Charles Town false arrest suit filed by Haitian immigrants settled

By Lawrence Smith | Dec 14, 2012

MARTINSBURG – The lawsuit filed by two Haitian immigrants claiming they were mistakenly arrested by Charles Town police last year has come to a close.

MARTINSBURG – The lawsuit filed by two Haitian immigrants claiming they were mistakenly arrested by Charles Town police last year has come to a close.

U.S. District Judge John Preston Bailey on Dec. 3 ordered the dismissal of Indony and Drix Jean Baptiste’s lawsuit against the city of Charles Town after the sides announced two weeks earlier they reached a settlement through mediation. The terms of the settlement were not disclosed.

When contacted, Harry P. Waddell, the Baptistes' attorney, said he could not discuss the settlement due to a confidentiality agreement. The city did not respond by presstime to a Freedom of Information Act request submitted by The West Virginia Record for the terms.

According to the suit, Indony accompanied Drix from their home in Ranson to Charles Town on March 30, 2011, to meet Drix’s fiancé at the Jefferson County courthouse. After he and his fiancé applied for a marriage license, Drix went with Indony to the library to await his fiancé’s return from the Division of Motor Vehicles.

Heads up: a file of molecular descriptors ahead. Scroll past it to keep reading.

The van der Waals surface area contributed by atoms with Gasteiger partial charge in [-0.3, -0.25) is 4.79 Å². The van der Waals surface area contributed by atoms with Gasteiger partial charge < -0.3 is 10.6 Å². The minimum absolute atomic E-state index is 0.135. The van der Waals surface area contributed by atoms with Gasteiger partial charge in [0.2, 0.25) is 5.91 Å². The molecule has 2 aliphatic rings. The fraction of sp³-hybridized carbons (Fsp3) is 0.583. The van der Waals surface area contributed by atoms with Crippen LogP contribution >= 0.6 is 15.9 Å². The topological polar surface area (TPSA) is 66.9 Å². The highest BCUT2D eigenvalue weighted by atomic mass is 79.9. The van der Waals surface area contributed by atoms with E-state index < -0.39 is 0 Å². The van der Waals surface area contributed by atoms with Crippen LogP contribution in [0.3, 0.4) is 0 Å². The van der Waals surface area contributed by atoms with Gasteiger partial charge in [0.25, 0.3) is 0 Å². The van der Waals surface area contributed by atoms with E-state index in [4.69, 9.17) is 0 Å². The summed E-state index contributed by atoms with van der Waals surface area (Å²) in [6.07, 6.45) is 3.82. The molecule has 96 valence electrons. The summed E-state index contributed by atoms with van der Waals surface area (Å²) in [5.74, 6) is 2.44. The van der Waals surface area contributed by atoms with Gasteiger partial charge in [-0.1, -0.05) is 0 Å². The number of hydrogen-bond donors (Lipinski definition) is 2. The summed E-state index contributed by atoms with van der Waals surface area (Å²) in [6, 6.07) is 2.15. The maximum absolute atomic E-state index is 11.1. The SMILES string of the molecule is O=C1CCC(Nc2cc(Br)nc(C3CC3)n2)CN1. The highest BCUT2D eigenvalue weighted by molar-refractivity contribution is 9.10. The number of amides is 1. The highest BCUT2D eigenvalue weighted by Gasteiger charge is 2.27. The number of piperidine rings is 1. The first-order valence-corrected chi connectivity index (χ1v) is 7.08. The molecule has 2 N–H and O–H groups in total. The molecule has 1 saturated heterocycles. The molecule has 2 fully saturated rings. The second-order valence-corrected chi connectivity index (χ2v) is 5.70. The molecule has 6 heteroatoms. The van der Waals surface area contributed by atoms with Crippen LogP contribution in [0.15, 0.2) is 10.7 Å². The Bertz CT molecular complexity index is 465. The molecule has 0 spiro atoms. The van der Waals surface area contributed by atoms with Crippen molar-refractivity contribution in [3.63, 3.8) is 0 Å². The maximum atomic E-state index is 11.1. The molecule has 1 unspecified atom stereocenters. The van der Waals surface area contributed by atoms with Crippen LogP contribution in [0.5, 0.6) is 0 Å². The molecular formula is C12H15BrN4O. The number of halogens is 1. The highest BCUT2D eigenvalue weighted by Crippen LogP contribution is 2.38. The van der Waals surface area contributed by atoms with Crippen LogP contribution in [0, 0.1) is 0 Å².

While on the computers in one part of the library, Indony heard Drix cry for help from another part. Upon locating his brother, Indony said he found Drix being questioned by Charles Town Police officers James E. Knott, Jonathan T. DeSarno and Jason W. Newlin.

At that point, the suit claimed Indony intervened, informing the officers Drix could understand but not speak English. Though both claim they cooperated with all their requests, including providing identification, Drix and Indony were eventually placed under arrest and taken to the CTPD station in separate cruisers.

According to the suit, upon arrival at the station, Drix was placed in a holding cell while Indony was chained to a chair and questioned by Detective Ronald Kearns. After answering some initial questions, Indony refused to answer any more until both he and Drix were informed why they were arrested.

Kearns said they were not under arrest. Instead, he informed Indony they were brought to the station because a black man they saw arrested when on their way to the Post Office after leaving the courthouse was accused of refusing to answer questions about an unspecified crime, they claim.

About the time of the arrest, the lawsuit alleges Kearns said the manager of the Bank of Charles Town saw Indony and Drix in the vicinity and “thought you two were the guy.”

Before they could be released, Kearns told Drix and Indony they would have to be photographed and fingerprinted. After being detained for two hours, the suit says they were released and taken to their car, which was towed to the station’s parking lot after it was searched.

Knott, Kearns, DeSarno and Newlin were named as co-defendants in the suit.

U.S. District Court for the Northern District of West Virginia, case number 11-cv-73

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